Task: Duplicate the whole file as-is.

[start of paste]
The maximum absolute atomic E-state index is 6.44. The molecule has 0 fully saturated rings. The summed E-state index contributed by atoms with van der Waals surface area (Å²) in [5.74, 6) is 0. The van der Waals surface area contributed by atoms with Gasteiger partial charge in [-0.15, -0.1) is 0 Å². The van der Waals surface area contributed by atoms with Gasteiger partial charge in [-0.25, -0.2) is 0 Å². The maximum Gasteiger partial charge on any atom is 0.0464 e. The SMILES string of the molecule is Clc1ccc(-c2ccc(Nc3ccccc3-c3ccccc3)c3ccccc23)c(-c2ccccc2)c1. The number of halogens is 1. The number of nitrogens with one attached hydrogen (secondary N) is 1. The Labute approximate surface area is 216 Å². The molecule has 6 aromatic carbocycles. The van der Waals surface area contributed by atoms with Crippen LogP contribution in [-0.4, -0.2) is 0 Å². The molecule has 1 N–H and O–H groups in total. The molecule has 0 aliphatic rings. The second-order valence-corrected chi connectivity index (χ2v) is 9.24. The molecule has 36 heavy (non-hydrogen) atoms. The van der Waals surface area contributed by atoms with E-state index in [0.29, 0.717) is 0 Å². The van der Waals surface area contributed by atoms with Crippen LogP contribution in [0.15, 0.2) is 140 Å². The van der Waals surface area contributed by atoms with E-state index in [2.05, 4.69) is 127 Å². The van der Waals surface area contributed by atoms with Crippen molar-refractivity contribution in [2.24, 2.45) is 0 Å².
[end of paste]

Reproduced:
The maximum absolute atomic E-state index is 6.44. The molecule has 0 fully saturated rings. The summed E-state index contributed by atoms with van der Waals surface area (Å²) in [5.74, 6) is 0. The van der Waals surface area contributed by atoms with Gasteiger partial charge in [-0.15, -0.1) is 0 Å². The van der Waals surface area contributed by atoms with Gasteiger partial charge in [-0.25, -0.2) is 0 Å². The maximum Gasteiger partial charge on any atom is 0.0464 e. The SMILES string of the molecule is Clc1ccc(-c2ccc(Nc3ccccc3-c3ccccc3)c3ccccc23)c(-c2ccccc2)c1. The number of halogens is 1. The number of nitrogens with one attached hydrogen (secondary N) is 1. The Labute approximate surface area is 216 Å². The molecule has 6 aromatic carbocycles. The van der Waals surface area contributed by atoms with Crippen LogP contribution in [-0.4, -0.2) is 0 Å². The molecule has 1 N–H and O–H groups in total. The molecule has 0 aliphatic rings. The second-order valence-corrected chi connectivity index (χ2v) is 9.24. The molecule has 36 heavy (non-hydrogen) atoms. The van der Waals surface area contributed by atoms with E-state index in [0.29, 0.717) is 0 Å². The van der Waals surface area contributed by atoms with Crippen LogP contribution in [0.15, 0.2) is 140 Å². The van der Waals surface area contributed by atoms with E-state index in [2.05, 4.69) is 127 Å². The van der Waals surface area contributed by atoms with Crippen molar-refractivity contribution in [2.24, 2.45) is 0 Å².